Friday, July 7, 2017

The Gift of Aging

This morning I seem to be focused on my aging.  I don’t know why that should be on my mind, but it is, and I can’t seem to dismiss it at the moment, so I’m just going to write about it.  Perhaps I am aware of my age because I just finished painting a bedroom here at home—moving all the furniture out, installing crown moulding, climbing up and down the ladder what seemed like a thousand times, stretching my arms beyond their capacity to put two coats of paint on the ceiling, painting the walls and the trim, cleaning the windows and re-hanging the curtains, scrubbing the floor on my hands and knees (using a knee pad, of course) and then putting all the furniture back in place.  It took twelve days (3-5 hours a day) to complete the project and I was aware of my age each and every day—aching arms, arthritic hands, stiff and sore legs, and all the rest! 

Is that really the reason I am so conscious of my age this morning?  Probably not, even though “the proof is in the pudding” when I tackle some project—I have aged and I am aging.  I’m not bothered by this fact except when I paint a room, or use a shovel or hoe in the flowerbeds, and the only “bother” is the realization that, “I ain’t what I use to be!”  At the same time, I know I am “more” than I have ever been before!  Robert Frost wrote a line that has always fascinated me, “The afternoon knows what the morning never suspected.”  I know more about the “morning” now that I am living in the “afternoon.”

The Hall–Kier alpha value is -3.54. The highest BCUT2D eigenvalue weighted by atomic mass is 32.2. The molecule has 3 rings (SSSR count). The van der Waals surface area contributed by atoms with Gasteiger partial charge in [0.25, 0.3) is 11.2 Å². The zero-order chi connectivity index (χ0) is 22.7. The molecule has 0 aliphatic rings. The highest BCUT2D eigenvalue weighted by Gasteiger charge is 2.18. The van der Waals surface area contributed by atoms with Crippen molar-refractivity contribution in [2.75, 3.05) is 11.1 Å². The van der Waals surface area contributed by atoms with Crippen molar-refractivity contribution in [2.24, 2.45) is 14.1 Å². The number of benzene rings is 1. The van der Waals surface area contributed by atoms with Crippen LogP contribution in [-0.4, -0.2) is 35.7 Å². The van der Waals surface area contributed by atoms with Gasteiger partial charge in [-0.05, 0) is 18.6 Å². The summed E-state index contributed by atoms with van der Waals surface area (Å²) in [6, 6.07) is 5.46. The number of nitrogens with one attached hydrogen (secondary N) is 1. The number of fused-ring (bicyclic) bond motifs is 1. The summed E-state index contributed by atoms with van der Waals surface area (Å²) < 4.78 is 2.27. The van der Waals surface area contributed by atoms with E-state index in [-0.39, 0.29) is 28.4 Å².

Sometimes I think Mark Twain was right when he said, “Life should begin with age and its privileges and accumulations, and end with youth and its capacity to splendidly enjoy such advantages.”  But, alas, it just doesn’t work that way, which is why Morrie says, in Mitch Albom’s Tuesdays With Morrie, “Embrace aging…It’s very simple. As you grow, you learn more. If you stayed at twenty-two, you’d always be as ignorant as you were at twenty-two. Aging is not just decay, you know. It’s growth. It’s more than the negative that you’re going to die, it’s also the positive that you understand you’re going to die, and that you live a better life because of it.”  

Am I living a better life because I’ve aged?  Do I know something more now about the morning because I’m living in the afternoon?  I hope so, I believe so, and for that reason, I celebrate the gift of my own aging.



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